in rent or interest. On a billion dol
lars the annual charge is fifty rmil
If people could have known ini
ls32 the staggering burden of land
value increases that were lying in
wait for their descendants, they
might well have saved this genera
tion the labor that will be involved
in converting so huge a special inter
est as that now represented by land
Slordismn in the United States into a
community benefit. Such a change
can be made in one way. and only
one. The land of the United States
must belong to the people of the
United States-Just as the rivers and
harbors do-and must be used, as
the rivers and harbors are used--not
for private profit, but for community
(Continued from Page One.)
st natorial questioners dealt with this
theory, but it did not shake his con
Mr. Plumb mlade reference to ap
proaching revolution should "con
s.ervative labor forces" not sectfre
concessions of the type embodied in
his plan. and this occasioned more
Is Only "Mere Bluff."
Mr. Stone attacked the Cummint
bill in its entirey. Its committee on
wages and wtorkinlg conditions, ht
said. was a "timrre bluff;" it cinched
"bureaucratic control" on the roads;
.t distorted iprocedure of hbe inter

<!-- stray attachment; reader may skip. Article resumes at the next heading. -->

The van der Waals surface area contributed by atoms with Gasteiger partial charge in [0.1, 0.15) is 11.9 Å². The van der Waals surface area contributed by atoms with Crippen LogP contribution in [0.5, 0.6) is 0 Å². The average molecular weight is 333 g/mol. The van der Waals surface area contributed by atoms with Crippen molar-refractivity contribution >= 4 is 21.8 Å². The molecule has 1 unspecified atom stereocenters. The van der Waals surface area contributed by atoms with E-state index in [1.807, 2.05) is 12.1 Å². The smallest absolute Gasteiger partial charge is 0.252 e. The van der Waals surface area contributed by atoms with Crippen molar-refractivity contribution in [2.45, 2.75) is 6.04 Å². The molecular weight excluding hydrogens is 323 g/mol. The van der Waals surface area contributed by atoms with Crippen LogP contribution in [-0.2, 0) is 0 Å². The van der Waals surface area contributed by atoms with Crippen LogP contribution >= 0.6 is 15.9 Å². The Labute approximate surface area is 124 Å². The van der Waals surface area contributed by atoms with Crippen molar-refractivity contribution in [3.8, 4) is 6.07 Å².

state comia'ree conmmnision in orde:
to give the coinlission a ~mandat.e t
(ix iates on tlhe basis of inthtlae.
capitalization." and it had a trans
oortation board "just to take blam.
f:.f guilty railroad officials" for
lcnying "rights to labor."
"Franlll vicious," he said, were
its provisions against strikes in in
elrstate comiueree. It contained an
'implied repeal of the Adamlson
sight-hour bill" and its division of
ailiroadt systems into 25 or 30 sys
emns was "illogical and artificial."
EIGHT N[W IEACfHEfS
APPOINTED BY BOARD
At the regular meeting of the
:chool board last night, eight new
eachers were appointed: Violet
MacDonald. kindergarten; Bertha
Malmon, Sadie Murphy, Margaret Me
Grady, Anna M. Shields, Esther M.
Leary, Margaret Johnston and Mary
Bulletin Want Ads Get
Result. Phone 52.
The Strangling of Persia by
England; How Accomplished